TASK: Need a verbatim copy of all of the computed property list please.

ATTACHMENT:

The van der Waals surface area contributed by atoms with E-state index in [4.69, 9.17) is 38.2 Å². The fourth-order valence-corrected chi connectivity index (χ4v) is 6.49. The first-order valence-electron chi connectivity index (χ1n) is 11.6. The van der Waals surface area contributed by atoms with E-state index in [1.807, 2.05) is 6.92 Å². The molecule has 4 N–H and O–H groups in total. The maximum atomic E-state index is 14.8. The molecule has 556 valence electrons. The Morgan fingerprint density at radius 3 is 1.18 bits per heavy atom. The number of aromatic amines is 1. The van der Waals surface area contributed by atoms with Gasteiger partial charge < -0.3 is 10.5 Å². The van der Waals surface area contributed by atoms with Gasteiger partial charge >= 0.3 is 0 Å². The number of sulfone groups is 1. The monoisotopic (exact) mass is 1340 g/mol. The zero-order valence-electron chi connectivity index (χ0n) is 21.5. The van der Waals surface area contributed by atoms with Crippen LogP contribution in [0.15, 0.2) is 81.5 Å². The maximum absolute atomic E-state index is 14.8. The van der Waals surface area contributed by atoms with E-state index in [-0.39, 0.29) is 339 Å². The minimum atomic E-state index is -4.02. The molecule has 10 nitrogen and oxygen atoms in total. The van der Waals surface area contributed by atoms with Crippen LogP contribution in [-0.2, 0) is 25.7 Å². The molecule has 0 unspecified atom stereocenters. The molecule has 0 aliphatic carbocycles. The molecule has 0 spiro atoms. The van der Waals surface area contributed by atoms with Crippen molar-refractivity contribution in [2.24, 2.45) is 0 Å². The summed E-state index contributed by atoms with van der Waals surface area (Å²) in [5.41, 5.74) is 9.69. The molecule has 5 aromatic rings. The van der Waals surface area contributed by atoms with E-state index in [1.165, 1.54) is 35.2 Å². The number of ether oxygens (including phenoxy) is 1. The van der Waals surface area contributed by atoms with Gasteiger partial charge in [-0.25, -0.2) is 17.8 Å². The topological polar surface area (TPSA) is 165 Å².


The van der Waals surface area contributed by atoms with E-state index in [4.69, 9.17) is 38.2 Å². The fourth-order valence-corrected chi connectivity index (χ4v) is 6.49. The first-order valence-electron chi connectivity index (χ1n) is 11.6. The van der Waals surface area contributed by atoms with E-state index in [1.807, 2.05) is 6.92 Å². The molecule has 4 N–H and O–H groups in total. The maximum atomic E-state index is 14.8. The molecule has 556 valence electrons. The Morgan fingerprint density at radius 3 is 1.18 bits per heavy atom. The number of aromatic amines is 1. The van der Waals surface area contributed by atoms with Gasteiger partial charge < -0.3 is 10.5 Å². The van der Waals surface area contributed by atoms with Gasteiger partial charge >= 0.3 is 0 Å². The number of sulfone groups is 1. The monoisotopic (exact) mass is 1340 g/mol. The zero-order valence-electron chi connectivity index (χ0n) is 21.5. The van der Waals surface area contributed by atoms with Crippen LogP contribution in [0.15, 0.2) is 81.5 Å². The maximum absolute atomic E-state index is 14.8. The van der Waals surface area contributed by atoms with E-state index in [-0.39, 0.29) is 339 Å². The minimum atomic E-state index is -4.02. The molecule has 10 nitrogen and oxygen atoms in total. The van der Waals surface area contributed by atoms with Crippen LogP contribution in [-0.2, 0) is 25.7 Å². The molecule has 0 unspecified atom stereocenters. The molecule has 0 aliphatic carbocycles. The molecule has 0 spiro atoms. The van der Waals surface area contributed by atoms with Crippen molar-refractivity contribution in [2.24, 2.45) is 0 Å². The summed E-state index contributed by atoms with van der Waals surface area (Å²) in [5.41, 5.74) is 9.69. The molecule has 5 aromatic rings. The van der Waals surface area contributed by atoms with E-state index in [1.165, 1.54) is 35.2 Å². The number of ether oxygens (including phenoxy) is 1. The van der Waals surface area contributed by atoms with Gasteiger partial charge in [-0.25, -0.2) is 17.8 Å². The topological polar surface area (TPSA) is 165 Å².